Reality Bites: Extreme Couponing All-Stars

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​​​There are a million reality shows on the naked television. We're going to watch all of them, one at a time.

The only thing I could tell you going into something called Extreme Couponing All-Stars is "couponing" isn't a word. I've got those annoying red underlines all over this entry and it drives the copy editor in me bananas. B A N A N A S.

Because the premise of this ongoing, uh, "feature" is that I have to watch something I've never seen before, I was pleased the fine folks at ECAS laid out the rules right off the bat:

Each couponer has 30 minutes to buy at least $500 worth of retail items. Whoever saves the most, wins. And everything purchased must be donated to charity.

I do hope they're allowed to mix it up a bit, because if they go by my local food drive version of charity, the poor are going to be receiving five bills' worth of pumpkin pie filling and sliced beets.

Carla, our first contestant, hails from North Dakota and earned her all-star status by securing $700 in goods for $50. Formidable. Detroit resident Faatima, on the other hand, paid $35 for $1,160 in goods. Faatima has to be considered the favorite, if we're going to apply sports metaphors to shopping.

Why not? We call golf a "sport."

More background: Carla uses her status as the "don" of the local "coupon mafia" (she owns her own newspaper distribution center) to seize the best coupons. Faatima and her husband Brian spend 30 hours a week getting her coupons together. Carla's husband wisely avoids the spotlight. I guess "the don" keeps him on a short leash.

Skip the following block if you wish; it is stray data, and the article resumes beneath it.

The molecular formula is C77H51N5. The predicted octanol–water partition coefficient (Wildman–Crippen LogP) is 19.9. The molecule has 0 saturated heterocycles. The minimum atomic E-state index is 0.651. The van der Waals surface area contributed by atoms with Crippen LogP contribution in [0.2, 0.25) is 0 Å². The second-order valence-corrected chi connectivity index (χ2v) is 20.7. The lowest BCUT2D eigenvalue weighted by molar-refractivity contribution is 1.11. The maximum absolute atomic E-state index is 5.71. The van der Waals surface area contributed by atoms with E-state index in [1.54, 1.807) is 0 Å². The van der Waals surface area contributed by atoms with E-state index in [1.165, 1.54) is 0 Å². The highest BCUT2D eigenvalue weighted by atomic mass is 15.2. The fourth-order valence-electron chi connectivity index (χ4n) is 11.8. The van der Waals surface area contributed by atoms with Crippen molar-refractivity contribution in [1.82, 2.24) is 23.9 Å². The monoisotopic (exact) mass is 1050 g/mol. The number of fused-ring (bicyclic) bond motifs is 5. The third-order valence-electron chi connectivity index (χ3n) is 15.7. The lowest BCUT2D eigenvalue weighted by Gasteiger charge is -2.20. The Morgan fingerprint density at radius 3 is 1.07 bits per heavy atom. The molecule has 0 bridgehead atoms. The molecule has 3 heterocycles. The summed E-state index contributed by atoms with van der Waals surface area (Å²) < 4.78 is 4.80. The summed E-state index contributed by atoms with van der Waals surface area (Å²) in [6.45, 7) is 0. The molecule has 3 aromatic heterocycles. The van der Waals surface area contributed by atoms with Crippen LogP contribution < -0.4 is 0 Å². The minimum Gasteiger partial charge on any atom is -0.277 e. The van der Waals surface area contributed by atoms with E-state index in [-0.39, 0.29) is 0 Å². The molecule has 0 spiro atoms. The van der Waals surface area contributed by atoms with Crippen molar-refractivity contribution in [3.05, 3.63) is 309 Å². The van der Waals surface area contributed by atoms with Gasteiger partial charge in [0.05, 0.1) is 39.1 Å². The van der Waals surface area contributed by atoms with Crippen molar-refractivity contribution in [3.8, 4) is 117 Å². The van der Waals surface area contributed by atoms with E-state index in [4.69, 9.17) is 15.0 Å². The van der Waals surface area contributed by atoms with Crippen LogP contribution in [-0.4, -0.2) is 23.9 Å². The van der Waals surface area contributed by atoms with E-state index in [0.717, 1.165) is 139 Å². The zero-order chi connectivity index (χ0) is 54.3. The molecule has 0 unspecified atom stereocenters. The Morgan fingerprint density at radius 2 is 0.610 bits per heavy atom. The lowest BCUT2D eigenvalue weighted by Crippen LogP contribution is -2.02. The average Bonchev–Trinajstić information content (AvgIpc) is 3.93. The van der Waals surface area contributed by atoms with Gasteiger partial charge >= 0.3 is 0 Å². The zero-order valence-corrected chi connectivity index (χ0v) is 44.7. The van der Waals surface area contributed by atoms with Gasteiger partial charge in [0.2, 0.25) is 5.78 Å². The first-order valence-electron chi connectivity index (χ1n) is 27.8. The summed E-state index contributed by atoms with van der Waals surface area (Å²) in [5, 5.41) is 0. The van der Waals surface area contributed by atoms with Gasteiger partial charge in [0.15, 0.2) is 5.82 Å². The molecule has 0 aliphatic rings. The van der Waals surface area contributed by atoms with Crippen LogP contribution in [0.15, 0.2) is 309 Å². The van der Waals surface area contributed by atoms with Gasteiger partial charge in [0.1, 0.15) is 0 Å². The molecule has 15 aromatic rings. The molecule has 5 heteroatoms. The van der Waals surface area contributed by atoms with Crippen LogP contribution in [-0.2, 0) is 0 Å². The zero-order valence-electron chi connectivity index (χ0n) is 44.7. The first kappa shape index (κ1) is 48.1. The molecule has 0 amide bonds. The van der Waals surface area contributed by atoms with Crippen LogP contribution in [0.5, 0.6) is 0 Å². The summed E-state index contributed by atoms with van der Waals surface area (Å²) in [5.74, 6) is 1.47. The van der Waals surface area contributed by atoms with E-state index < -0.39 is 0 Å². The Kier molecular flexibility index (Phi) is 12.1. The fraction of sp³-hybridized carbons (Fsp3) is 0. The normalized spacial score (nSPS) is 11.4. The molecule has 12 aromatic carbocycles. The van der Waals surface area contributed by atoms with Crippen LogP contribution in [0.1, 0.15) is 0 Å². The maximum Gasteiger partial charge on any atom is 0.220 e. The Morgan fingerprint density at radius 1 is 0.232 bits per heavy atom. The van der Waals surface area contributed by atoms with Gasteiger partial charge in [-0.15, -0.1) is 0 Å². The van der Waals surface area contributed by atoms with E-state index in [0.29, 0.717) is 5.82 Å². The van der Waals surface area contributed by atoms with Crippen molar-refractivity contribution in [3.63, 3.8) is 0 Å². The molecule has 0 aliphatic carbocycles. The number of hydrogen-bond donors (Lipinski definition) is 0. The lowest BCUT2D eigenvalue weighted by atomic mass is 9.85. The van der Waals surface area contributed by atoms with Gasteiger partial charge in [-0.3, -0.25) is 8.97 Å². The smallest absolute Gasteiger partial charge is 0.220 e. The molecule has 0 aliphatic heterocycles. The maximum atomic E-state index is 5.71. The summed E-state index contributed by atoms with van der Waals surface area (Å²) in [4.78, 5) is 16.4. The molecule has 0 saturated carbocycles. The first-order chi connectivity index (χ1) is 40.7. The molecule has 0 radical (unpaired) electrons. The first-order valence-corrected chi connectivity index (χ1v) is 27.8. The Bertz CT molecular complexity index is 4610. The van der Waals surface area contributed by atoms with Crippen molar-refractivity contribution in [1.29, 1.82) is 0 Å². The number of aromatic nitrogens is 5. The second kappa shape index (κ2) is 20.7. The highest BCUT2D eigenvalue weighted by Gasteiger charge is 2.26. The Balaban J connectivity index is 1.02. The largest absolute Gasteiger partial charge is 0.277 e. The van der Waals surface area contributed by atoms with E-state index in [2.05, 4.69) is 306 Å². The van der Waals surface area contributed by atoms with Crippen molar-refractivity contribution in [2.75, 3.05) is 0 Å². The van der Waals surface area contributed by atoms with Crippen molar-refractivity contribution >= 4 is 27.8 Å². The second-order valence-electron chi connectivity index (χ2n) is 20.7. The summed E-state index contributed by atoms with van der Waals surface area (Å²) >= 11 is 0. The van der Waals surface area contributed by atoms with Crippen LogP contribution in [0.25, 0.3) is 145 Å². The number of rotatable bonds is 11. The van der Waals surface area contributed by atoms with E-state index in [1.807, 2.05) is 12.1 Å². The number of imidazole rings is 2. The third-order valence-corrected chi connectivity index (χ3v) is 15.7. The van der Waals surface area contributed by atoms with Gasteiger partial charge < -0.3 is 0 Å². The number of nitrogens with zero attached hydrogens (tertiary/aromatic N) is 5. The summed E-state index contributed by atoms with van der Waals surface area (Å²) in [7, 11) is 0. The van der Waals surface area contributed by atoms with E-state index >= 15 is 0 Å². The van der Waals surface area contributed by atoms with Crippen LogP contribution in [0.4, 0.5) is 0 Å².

Each show starts with "The Scout," where each contestant scopes out the pickings in his or her local supermarket. Personally, I'd have preferred they transfer both women to a neutral location. Marquess of Queensbury rules and all that. Each gets a helper (Faatima's is Brian, Carla's is her best friend Amanda), and that helps to introduce us to a few more guidelines: Each contestant must purchase at least 15 different items, and no one item can account for more than 50 percent of their order. Carla plans cart logistics with Amanda, while Faatima exhorts Brian to be more of a cheerleader ("Get it, 'tima!").

I understand the race-against-time aspect is important, but does everyone agree this would be a lot more entertaining if they were in the same store? It would increase the likelihood of trash talk and ratchet up the possibility of violence. And potential mayhem is what makes reality programming worth watching.

A few minutes into the competition, I realize we aren't going by actual grocery store rules (Kroger's not going to give you an "overage" on an item, for example). The contestants also appear to have store staff at their beck and call, which is unrealistic in most outlets. To put it mildly.

The actual contest is intense, I guess. Maybe "intense" is the wrong word. How about "adequate"? The women are capable enough couponers (*sigh*), and both finish up well within the allotted time and with much more than the $500 of goods required.

What tension there is really derives from problems at checkout (Carla's coupons don't scan, and Faatima's register won't process such a large order...this is some life and death stuff here). In the end, Faatima comes out on top (99.96 percent savings versus 97.4 for Carla). Meanwhile the poor are happy to load up on pancake mix and energy drinks.

At long last, here's a reality show you can watch with your grandmother. Extreme Couponing would slot in really well between reruns of Dr. Quinn, Medicine Woman and The Waltons, providing trailblazing saving information between those pioneer American television products.

But jeez, without any real conflict or consequences (even Carla's purchases end up going to charity), what's the point of this show? Why couldn't TLC just post up a matching donation for all the merchandise the winner banks, thus humiliating the loser ever more?

Maybe I'm just not a nice person.

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